For some it is nuts, others wheat or maybe dairy, in fact according to the latest figures, one in three of us suffers from an allergy.
But what is to blame - and more importantly, can anything be done to help?
A conference has been taking place in Devon hoping to come up with some answers, and I have spoken to one family about the challenges of living with allergies.
At eighteen months old, Mia jones was violently sick on holiday after eating a pistachio ice cream.
She was rushed to hospital and doctors quickly ascertained it was a reaction to nuts.
Ever since, she and her parents have become extra vigilant when it comes to checking food ingredients.
– Mia Jones, nut allergy sufferer
They told me I couldn't have nuts and I would be sick if I ate them."
Mia's mother Zorica said:
I tend to check ingredients generally.
If they are at any parties I inform their parents about the fact that Mia has a nut allergy and they need to check ingredients.
Also when I cook and shop we have to make sure everything is checked.
Experts at the conference say allergies are becoming more commonplace but there is a real need to educate doctors to identify the symptoms correctly.
Professor Edward Kaminsky, Immunologist said:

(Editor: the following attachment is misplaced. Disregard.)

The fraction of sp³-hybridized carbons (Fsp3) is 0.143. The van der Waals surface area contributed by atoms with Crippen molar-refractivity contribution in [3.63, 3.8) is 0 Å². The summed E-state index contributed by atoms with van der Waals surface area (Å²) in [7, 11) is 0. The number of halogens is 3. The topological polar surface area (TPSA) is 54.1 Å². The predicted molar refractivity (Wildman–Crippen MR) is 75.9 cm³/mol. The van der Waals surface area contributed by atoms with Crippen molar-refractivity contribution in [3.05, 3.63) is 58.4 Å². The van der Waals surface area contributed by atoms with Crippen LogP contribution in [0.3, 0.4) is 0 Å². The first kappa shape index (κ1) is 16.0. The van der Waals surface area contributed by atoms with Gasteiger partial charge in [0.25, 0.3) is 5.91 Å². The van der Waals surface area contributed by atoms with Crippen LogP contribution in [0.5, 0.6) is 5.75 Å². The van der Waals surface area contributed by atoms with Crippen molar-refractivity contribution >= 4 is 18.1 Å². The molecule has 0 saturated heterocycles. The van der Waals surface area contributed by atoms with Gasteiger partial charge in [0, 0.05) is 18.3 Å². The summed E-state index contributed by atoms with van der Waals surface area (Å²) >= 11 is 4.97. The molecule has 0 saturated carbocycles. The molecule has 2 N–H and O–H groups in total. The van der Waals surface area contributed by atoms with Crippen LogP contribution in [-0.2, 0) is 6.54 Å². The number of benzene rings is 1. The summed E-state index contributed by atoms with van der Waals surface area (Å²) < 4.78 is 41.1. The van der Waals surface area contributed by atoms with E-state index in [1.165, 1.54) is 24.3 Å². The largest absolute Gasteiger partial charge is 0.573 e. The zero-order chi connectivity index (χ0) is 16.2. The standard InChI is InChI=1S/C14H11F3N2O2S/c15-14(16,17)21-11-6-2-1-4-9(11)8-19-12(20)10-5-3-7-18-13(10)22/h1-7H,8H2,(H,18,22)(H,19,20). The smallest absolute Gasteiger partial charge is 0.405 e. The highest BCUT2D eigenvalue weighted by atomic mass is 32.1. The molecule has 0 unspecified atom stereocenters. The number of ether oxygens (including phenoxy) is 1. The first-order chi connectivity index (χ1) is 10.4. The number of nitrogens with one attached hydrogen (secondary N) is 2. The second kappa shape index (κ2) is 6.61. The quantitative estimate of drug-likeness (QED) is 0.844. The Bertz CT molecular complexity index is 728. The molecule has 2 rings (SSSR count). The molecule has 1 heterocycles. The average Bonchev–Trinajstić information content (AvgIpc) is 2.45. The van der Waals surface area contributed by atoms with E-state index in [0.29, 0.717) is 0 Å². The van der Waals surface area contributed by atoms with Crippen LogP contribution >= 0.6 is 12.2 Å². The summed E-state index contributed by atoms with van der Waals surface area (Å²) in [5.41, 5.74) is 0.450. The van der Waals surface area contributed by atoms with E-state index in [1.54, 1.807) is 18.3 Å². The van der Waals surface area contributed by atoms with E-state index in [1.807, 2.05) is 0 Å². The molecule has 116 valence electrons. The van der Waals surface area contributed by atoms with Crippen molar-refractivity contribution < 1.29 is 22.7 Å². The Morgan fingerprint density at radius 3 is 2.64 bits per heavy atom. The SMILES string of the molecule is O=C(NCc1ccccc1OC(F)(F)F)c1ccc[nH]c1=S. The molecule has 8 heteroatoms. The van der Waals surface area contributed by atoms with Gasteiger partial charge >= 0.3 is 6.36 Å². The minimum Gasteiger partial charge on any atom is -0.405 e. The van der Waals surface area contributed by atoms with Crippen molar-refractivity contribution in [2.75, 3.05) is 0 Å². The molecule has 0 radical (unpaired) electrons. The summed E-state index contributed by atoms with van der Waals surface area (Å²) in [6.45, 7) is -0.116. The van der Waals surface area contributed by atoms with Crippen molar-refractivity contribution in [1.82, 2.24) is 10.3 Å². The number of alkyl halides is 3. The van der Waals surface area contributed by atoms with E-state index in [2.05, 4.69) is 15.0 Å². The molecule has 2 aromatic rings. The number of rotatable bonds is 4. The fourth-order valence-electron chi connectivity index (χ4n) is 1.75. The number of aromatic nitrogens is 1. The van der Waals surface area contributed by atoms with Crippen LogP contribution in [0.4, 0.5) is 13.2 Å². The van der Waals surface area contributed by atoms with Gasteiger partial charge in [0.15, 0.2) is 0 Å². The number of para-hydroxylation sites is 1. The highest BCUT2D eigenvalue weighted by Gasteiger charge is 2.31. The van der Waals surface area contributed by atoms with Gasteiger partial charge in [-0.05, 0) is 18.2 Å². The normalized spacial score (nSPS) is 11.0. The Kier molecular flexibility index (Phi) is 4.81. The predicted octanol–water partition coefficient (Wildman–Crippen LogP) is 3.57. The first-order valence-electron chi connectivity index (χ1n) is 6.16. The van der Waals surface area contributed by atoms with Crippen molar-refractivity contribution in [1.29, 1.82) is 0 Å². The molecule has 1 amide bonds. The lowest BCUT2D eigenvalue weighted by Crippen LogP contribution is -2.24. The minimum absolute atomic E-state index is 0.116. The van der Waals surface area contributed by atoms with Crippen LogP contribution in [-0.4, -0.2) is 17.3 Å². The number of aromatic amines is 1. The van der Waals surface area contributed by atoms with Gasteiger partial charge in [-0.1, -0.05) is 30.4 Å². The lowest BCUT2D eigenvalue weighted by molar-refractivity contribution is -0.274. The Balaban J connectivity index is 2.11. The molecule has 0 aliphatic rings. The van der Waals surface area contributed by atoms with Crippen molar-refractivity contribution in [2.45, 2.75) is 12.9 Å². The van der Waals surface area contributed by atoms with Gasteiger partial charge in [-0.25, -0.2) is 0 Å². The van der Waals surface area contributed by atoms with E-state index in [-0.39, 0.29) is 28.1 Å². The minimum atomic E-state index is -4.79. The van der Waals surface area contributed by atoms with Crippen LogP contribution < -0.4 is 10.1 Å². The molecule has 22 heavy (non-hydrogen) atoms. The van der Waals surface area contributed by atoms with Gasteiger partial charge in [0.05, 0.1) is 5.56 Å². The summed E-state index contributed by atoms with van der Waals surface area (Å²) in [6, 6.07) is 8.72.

GPs need help in gaining confidence in what is and what isn't an allergy because patients perception of what is an allergy is often wrong and secondly the more basic element to help them to know how to manage the allergy effectively, and only refer the most difficult cases.
Because we live in clean homes, we take antibiotics, we are more immunised.
We don't eat contaminated food so much, then we believe our immune system is going off at a tangent and looking for something else to attack.
Its one area of medicine where the numbers of cases is only likely to increase as a result of cleaner living.
Mia's father Neil Jones said:
The more people who are made aware of it the better, I think, and if anything can come out of this conference that can help children like Mia, the better really.